Tuesday, December 12, 2017

That Coyote's Mean

Beep Beep the Road Runner #20 (Gold Key, October 1970, 15 cents)
"Knights and Daze" This uncredited eight-page story drawn by Phil de Lara and lettered by Bill Spicer entails a time machine used by Wile E. Coyote. Accidentally sending the road runners—the Road Runner we know and love, and his three sons—800 years in the past, the coyote follows them, unintentionally insulting Sir Loin (ha!), who demands "revenge to save my honor as a knight!" Before the queen, the Road Runner jousts Sir Loin (hee!) while wearing a lantern case as a helmet. They leave with Wile E. hanging onto the doorknob.

Rather than try to adapt the cartoon as a wordless comic—or with only the coyote and other characters speaking—Gold Key gave the Road Runner three sons and decided that they should all speak in rhyme. "Please, ma'am... no! That coyote's mean... but we can't drive his time machine!" The overall effect is quite irritating.

"Feather or Not!" In this six-page story written by Don R. Christensen and drawn by Phil de Lara, the Native American Sleepy Wolf is sent to get some nice, new feathers for his tribe. He encounters the road runners, who are beeping as they walk rather than speaking—but Wile E. trips him before he can catch them.

The whole group happens upon the "injun village," where the Native Americans try to catch the birds as well as the coyote, leading them to hide in an eagle's nest. The road runners distract Sleepy Wolf by dowsing Wile E. with "some cactus goo... to stick like glue" before showering him with loose feathers.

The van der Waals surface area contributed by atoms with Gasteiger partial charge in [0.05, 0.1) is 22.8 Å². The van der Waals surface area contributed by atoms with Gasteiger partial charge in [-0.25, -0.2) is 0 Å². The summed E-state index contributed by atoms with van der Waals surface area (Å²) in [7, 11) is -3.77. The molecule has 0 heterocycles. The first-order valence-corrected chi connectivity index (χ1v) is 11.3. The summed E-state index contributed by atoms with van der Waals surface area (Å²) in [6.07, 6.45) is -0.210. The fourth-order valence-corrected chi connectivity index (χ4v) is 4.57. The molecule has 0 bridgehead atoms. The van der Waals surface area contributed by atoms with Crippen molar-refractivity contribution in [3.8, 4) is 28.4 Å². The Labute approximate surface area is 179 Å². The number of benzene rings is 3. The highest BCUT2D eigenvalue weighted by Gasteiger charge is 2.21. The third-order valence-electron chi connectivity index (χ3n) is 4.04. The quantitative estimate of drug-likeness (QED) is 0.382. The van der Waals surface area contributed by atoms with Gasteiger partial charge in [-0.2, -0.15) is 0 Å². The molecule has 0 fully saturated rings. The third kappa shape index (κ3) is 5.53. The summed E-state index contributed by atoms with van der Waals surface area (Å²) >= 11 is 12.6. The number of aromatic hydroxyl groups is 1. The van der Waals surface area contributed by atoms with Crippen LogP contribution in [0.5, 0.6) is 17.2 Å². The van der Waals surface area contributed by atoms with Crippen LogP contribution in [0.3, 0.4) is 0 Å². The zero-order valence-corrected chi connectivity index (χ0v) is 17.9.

Even though AIM didn't occupy Wounded Knee until 1973, 1970 is awfully late for such a dim-witted and insensitive portrayal of Native Americans. The rhyming dialogue continues to irritate and distract from what could be a promising comic.

"Leave It to Beavers" Featuring more uncredited work by Christensen, de Lara, and Spicer, this six-page piece opens with the coyote "too tired to chase those road runners anymore" and planning to rest in the "quiet river country." There, he nevertheless captures two of the road runner youth. Enlisting the aid of the industrious beavers, their father lures the coyote to an obstacle course of sorts.

"The Big Bus Fuss" Drawn by Pete Alvarado and lettered by Spicer, this four-page story stars Cool Cat. The hunter tries to shoot Cool Cat, "that fugitive from my trophy room." Interrupted by a monkey and a hippopotamus, the hunter decides to trick Cool Cat by picking him up in a bus. Unfortunately, other animals want to ride the bus, too.

The issue also included Gold Key Comics Club News, the Stamp and Coin Collector's Corner by George Allard, a Reader's Page featuring Doodles, a one-page Bugs Bunny text piece ("The Carrot Crisis," a 1956 story reprinted from the Dell Looney Tunes #173), and a one-page Road Runner gag, "Slicker Tricker Trap," in which the coyote fails again.

Availability: The Gold Key Road Runner material has not been collected, but the more recent DC Looney Tunes series has. There are three volumes: Looney Tunes: Greatest Hits Vol. 1: What's up Doc?Looney Tunes: Greatest Hits Vol. 2: You're Despicable!, and Looney Tunes: Greatest Hits Vol. 3: Beep Beep.

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